The Indonesia Hajj Health Clinic (KKHI) in Medina, Saudi Arabia, is ready to serve Indonesian Hajj pilgrims during this year’s Hajj season, according to Religious Affairs Minister Yaqut Cholil Qoumas.
“Praise be to God, the Indonesia Hajj Health Clinic is ready (to serve pilgrims). Medical and health officers, the health services, medical equipment, and drugs (all are ready),” he noted in his statement received here on Monday.
The minister had earlier visited the city to monitor the preparedness of Hajj pilgrim services, including the Hajj health office.
The health clinic was last used in 2019, and with Saudi Arabia having reopened its doors to foreign Hajj pilgrims this year, it will be reactivated by repairing some medical installations, he noted.
The Hajj health clinic is equipped with an emergency care unit, High Care Unit (HCU), Intensive Care Unit (ICU), inpatient facilities, as well as other facilities, such as laboratory and ultrasonography (USG) equipment, the minister stated.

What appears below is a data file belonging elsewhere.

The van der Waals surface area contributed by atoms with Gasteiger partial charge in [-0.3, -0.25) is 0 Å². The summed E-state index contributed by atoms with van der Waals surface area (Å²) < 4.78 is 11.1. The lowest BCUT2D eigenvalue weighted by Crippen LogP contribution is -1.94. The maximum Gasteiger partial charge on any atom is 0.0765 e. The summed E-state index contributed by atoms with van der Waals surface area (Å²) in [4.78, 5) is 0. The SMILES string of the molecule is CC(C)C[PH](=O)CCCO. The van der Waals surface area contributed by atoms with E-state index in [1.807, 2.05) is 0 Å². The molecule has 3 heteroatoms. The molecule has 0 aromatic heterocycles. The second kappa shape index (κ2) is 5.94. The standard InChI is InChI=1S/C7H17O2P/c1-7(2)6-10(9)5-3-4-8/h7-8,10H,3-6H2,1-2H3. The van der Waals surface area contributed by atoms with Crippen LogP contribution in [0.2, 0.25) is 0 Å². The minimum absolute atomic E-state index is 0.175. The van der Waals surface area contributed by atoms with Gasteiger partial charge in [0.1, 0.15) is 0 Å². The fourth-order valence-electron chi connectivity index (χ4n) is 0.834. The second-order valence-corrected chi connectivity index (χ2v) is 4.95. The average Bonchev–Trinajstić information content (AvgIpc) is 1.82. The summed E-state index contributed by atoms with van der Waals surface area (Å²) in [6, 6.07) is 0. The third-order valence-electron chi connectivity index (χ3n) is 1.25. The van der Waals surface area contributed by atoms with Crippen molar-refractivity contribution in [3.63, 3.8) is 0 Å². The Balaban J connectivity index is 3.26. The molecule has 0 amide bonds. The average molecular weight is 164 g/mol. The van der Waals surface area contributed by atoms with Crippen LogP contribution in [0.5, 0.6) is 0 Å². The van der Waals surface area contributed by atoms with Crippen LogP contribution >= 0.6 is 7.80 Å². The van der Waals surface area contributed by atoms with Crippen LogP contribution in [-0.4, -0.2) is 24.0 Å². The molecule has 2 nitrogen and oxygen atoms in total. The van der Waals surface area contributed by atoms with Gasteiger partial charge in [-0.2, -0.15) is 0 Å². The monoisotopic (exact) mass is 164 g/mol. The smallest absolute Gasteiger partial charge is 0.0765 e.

He noted that some medical officers ready to cater to Hajj pilgrims at the facility are general practitioners, a dentist, an internist, a pulmonologist, a cardiologist, a neurologist, an anesthesiologist, an otorhinolaryngologist, and mental health experts.
Other health officers that will assist Indonesian Hajj pilgrims at the facility are a nutritionist, a radiologist, a pharmacist, and other supporting officers. Some six ambulances are also ready at the health office, he added.
Qoumas then advised prospective Indonesian Hajj pilgrims to maintain their physical health, including by ensuring sufficient food and fluid intake before and during the pilgrimage.
According to the Saudi national meteorological agency, Hajj pilgrims this year might face scorching heat conditions during their pilgrimage, as noon temperatures in Mecca and Medina may reach 49 degrees Celsius.